“An exceptional read….utterly compelling and consuming.” —Ottawa Review of Books

“A vivid portrait…. A must-read for people wanting to further their understanding of the Syrian civil war and refugee crisis, and about the deep ramifications that the Iraq war had on the rest of the Middle East. Especially now that the worst-case scenario that many Syrians have feared has come to pass, the book is essential to understanding the circumstances that societies lived with before their countries fell into chaos.”—Vancouver Observer

“This is a book I’ve kept thinking about since finishing it over a year ago….It reads like a thriller but it’s more compelling because it’s true….For lovers of international affairs, it is an incredibly compelling read.”—Robyn Bresnahan, host of CBC’s Ottawa Morning

“Deborah Campbell…sees it as her goal to ‘bridge the gap between the readers of magazines I write for… and people in troubled places who such readers would never otherwise meet.’ … A Disappearance in Damascus is an absorbing testament to how successful that approach can be when undertaken by a sympathetic, informed, and committed investigator. It offers a detailed, personal look at the consequences of disruptive global events on the individuals most affected by them.” —Quill & Quire

“Compelling. . . . [Campbell] captures the fear and frustration she felt, the impact on Ahlam’s family and the journey of Ahlam herself, in prison and beyond. . . . It is a bold snapshot of the Assad regime prior to the start of the war, and will give readers an idea of why so many have fought to be rid of that dictator.” —Pique

“Thoroughly reported and deeply felt. . . . an exploration of friendship, obsession and belonging. It also provides essential context for Syria’s civil war.” —Chatelaine

“A Disappearance in Damascus is at once an engrossing mystery and a portal into the Syrian civil war.” —National Post 

“A powerful book….the effect on readers will be transformative.”—Kirkus Reviews (starred review)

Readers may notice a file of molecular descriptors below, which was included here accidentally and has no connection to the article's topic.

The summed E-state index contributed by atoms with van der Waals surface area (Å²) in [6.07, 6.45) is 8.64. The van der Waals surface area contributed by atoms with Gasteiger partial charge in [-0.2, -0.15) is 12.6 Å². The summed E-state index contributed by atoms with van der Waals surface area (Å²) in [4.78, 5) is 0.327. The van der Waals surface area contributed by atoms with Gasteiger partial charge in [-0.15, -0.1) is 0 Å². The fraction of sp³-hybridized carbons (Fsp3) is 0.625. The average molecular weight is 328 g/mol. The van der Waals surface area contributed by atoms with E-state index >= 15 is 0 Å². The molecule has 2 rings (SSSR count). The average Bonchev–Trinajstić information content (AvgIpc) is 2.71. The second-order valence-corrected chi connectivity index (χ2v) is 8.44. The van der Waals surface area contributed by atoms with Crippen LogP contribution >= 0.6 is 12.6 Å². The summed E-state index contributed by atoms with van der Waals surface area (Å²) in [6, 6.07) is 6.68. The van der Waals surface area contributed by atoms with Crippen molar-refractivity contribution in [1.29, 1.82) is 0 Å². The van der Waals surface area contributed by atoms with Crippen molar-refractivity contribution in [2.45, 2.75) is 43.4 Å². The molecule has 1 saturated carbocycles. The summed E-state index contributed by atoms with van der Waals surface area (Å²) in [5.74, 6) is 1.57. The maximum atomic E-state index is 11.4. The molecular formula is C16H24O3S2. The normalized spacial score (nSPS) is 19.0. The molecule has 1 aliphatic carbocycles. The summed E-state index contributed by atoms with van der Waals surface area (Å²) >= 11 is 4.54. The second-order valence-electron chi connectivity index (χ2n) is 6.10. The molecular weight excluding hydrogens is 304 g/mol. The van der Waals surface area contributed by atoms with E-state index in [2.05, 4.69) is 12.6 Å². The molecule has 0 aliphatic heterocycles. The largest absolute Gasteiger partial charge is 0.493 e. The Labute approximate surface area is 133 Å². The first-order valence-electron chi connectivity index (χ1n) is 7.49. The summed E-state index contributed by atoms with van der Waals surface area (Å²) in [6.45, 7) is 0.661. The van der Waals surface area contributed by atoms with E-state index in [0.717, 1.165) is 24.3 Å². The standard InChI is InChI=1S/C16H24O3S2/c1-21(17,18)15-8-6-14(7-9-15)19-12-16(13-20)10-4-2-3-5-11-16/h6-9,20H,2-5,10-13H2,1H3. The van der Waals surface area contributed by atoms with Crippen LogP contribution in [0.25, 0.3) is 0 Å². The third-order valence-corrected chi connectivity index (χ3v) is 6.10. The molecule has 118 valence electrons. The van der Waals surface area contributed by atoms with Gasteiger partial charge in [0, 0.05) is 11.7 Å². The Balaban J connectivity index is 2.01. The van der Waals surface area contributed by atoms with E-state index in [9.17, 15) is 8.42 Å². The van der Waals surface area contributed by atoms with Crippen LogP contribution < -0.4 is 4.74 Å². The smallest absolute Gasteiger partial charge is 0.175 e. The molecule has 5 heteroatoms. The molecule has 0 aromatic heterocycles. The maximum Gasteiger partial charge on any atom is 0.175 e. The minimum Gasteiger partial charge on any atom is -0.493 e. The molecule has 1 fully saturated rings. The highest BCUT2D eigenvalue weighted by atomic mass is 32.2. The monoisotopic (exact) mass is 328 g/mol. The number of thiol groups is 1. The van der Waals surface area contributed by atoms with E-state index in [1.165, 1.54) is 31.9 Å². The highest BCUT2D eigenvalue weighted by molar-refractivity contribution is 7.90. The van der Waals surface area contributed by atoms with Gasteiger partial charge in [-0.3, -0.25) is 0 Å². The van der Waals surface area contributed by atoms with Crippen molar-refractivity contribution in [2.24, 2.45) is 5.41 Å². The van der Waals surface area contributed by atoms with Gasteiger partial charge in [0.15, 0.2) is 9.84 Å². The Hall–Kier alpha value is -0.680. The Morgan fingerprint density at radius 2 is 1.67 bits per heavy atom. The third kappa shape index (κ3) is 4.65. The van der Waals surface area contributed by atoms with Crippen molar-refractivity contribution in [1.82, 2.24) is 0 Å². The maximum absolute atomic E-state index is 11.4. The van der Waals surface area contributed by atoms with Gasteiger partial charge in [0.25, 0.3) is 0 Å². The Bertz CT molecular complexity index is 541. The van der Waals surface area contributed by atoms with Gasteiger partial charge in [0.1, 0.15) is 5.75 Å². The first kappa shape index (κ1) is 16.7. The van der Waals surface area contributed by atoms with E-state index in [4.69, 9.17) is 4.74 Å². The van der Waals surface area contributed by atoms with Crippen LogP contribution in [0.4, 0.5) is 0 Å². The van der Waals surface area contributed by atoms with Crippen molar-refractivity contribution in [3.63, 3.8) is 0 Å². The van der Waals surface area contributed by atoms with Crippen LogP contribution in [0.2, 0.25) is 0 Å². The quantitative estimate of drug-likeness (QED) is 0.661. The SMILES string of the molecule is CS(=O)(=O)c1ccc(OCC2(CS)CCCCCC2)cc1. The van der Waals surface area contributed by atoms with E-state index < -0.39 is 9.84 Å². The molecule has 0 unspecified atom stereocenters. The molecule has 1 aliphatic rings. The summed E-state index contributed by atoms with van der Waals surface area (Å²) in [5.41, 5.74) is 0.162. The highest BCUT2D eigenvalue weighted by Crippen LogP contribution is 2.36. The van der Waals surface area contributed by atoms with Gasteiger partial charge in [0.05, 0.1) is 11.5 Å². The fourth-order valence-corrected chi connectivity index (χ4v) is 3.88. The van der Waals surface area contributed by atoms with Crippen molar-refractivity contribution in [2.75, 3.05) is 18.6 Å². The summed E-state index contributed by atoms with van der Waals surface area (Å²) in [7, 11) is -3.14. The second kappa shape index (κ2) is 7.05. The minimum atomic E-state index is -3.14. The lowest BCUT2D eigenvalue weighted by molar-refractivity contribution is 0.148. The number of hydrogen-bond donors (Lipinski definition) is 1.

“Captivating.”—Booklist (starred review)

“Gripping, inspiring and at times intensely sorrowful, A Disappearance in Damascus provides a portrait of tremendous courage and resourcefulness within the community of Iraqi war survivors in Syria, the devastation war wreaks upon civilians and a remarkable friendship between two women.”—Phil Klay, winner of the 2014 National Book Award for Redeployment

“In this compelling, moving book, Deborah Campbell unearths so much of what could have disappeared in Damascus―the outcome of the misguided and illegal war on Iraq, a fractured refugee community, reporters risking their lives to get the news out―but mainly the story of Ahlam: a brave, ironic, brilliant Iraqi fixer who bridges worlds and is mother to a community. This is a book about the power of friendship between women, about raw courage, and the political and deeply personal devastations of war.”―Eve Ensler, author of In the Body of the World and The Vagina Monologues

“An extraordinary story of a journalist and her translator as they report on the exodus of Iraqis into Syria following the overthrow of Saddam Hussein. They both unwillingly become part of the drama which exposes the legacy of the US invasion of Iraq, the perils of reporting, the bonds of friendship and the undoing of Syria. I could not put this book down.”―Anne Garrels, author of Putin Country: A Journey into the Real Russia and Naked in Baghdad

A Disappearance in Damascus is not just a thriller looking for a missing person but an urgent moral tale about a journalist’s responsibility to their sources and fixers. To her credit, Campbell goes back and does not let go.”―Ben Rawlence, author of City of Thorns: Nine Lives in the World’s Largest Refugee Camp

Read an excerpt

Other Books By Deborah Campbell

This Heated Place